I went to a small church related university to become equipped in the faith so that (in my mind) I could carry on the work of Schaeffer. Instead, horror of horrors, I was educated rather than indoctrinated. I was taught to think and ask questions. And by following Paul’s admonition to “test everything; hold fast to what is good” (1 Thess. 5:21), my spiritual pilgrimage has taken me to a place where I find myself in the camp of the liberals and progressives (and perhaps the emergent church).

If my 17-year-old self were to meet me today, I’m not sure he would like what he sees. He’d probably think I’ve abandoned the faith (if I ever had faith), that I’ve rejected the authority of scripture, and that I’ve substituted human reason in place of accepting the revelation. If I could talk to my 17-year-old self, I would say that I still believe that God is at work in my life, but maybe not in the same way that a 17-year-old understands. I would tell him that I still experience the authority of scripture, but I don’t find that authority in the words of scripture, but in the Event to whom scripture testifies. And I would say that I have not substituted human reason for revelation, but realize that I can only understand the revelation in human, fallible, finite ways, and that it is a mistake to think that anyone’s theology is every entirely adequate to express the revelation of the Infinite.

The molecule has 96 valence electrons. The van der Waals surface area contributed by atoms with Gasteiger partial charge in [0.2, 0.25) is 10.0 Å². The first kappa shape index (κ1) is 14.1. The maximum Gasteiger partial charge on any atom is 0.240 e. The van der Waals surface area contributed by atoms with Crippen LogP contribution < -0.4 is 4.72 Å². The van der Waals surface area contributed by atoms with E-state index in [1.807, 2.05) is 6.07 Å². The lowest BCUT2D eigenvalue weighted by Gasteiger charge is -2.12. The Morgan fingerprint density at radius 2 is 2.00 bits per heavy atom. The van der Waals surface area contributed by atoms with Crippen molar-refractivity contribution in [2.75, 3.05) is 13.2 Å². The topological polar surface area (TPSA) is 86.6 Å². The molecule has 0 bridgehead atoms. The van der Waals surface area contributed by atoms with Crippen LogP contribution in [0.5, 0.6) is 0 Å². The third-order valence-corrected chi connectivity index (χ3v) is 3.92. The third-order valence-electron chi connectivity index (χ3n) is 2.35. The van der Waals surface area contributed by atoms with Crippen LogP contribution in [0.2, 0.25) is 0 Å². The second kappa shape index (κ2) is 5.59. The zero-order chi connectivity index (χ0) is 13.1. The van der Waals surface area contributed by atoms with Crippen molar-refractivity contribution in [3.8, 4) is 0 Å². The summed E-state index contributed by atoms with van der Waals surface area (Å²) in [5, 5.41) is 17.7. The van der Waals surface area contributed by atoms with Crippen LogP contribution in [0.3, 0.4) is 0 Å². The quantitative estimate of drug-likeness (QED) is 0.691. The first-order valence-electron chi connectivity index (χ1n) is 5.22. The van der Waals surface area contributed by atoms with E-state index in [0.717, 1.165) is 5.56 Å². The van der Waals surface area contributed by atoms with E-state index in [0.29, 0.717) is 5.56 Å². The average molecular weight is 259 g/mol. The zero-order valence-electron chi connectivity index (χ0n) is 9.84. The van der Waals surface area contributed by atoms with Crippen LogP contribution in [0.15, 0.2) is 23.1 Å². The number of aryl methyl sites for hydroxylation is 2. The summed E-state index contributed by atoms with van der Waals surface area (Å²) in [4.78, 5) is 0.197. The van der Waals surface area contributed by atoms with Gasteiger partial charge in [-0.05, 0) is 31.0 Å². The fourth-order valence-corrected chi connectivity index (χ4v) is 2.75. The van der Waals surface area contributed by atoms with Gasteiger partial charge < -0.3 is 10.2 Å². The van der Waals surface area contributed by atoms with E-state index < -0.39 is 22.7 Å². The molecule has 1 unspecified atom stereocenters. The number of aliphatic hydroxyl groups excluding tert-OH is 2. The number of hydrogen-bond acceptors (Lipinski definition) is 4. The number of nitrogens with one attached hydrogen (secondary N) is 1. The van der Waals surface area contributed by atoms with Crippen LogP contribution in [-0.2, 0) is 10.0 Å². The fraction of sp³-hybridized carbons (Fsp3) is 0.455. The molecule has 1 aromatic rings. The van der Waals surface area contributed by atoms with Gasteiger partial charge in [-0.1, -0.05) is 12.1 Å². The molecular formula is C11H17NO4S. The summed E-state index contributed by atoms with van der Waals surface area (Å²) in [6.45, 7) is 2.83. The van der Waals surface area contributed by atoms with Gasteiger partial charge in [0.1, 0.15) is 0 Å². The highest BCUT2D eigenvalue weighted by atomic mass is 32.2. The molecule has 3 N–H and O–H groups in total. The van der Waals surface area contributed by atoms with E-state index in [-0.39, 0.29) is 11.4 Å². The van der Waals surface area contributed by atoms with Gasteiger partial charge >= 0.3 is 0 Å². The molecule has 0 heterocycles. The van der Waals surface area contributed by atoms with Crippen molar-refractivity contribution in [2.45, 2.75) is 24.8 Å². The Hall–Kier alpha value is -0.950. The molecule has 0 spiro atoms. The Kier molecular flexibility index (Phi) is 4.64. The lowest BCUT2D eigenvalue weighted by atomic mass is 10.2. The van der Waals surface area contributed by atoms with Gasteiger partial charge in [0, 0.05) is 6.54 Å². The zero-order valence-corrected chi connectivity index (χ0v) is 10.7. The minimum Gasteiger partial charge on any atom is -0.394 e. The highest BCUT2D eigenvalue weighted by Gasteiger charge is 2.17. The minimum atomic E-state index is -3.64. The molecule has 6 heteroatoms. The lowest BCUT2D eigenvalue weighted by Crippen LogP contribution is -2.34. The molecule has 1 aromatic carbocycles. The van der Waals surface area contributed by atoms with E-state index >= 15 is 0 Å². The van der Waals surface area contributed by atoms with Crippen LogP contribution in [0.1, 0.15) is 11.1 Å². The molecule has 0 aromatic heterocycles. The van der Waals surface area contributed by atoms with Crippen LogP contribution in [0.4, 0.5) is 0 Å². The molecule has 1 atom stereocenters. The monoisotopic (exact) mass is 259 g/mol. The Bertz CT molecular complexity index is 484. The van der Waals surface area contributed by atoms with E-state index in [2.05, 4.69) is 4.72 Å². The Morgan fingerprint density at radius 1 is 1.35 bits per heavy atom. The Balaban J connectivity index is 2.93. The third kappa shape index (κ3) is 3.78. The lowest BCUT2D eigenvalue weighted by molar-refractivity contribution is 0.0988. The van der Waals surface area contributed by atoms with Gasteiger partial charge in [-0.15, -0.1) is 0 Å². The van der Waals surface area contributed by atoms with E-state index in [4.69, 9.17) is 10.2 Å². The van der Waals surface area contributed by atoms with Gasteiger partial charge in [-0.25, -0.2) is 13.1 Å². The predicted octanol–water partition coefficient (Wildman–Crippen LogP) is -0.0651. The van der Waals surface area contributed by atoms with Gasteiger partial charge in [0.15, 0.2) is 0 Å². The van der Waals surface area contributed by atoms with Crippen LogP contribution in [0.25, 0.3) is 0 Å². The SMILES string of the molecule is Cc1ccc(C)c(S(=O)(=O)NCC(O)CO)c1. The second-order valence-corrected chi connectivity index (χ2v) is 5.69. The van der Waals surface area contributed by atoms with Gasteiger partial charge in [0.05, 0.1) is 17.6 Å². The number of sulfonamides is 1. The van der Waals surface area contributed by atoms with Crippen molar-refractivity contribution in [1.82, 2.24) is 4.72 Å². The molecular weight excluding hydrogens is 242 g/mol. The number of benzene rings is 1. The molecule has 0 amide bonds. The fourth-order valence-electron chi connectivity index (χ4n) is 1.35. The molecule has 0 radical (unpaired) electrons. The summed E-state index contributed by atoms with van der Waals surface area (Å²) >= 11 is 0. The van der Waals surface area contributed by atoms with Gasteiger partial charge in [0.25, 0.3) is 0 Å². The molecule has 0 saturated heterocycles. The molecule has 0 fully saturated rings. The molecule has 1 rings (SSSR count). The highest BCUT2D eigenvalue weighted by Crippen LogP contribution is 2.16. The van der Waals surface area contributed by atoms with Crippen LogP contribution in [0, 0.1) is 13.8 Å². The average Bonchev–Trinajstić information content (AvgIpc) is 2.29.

But above all, I would tell my gnostic-leaning 17-year-old self, it’s more important to be a true follower of Christ and actually act in Christlike ways than it is to have what you think is the correct theology. Ideas matter, but real, living human beings matter more. Don’t forget Paul’s words in 1 Cor. 13:1-3:

If I speak in the tongues of mortals and angels, but do not have love, I am a noisy gong or a clanging cymbal. And if I have prophetic powers, and understand all mysteries and all knowledge, and if I have all faith, so as to remove mountains, but do not have love, I am nothing. If I hand over my body so that I may boast, but do not have love I gain nothing.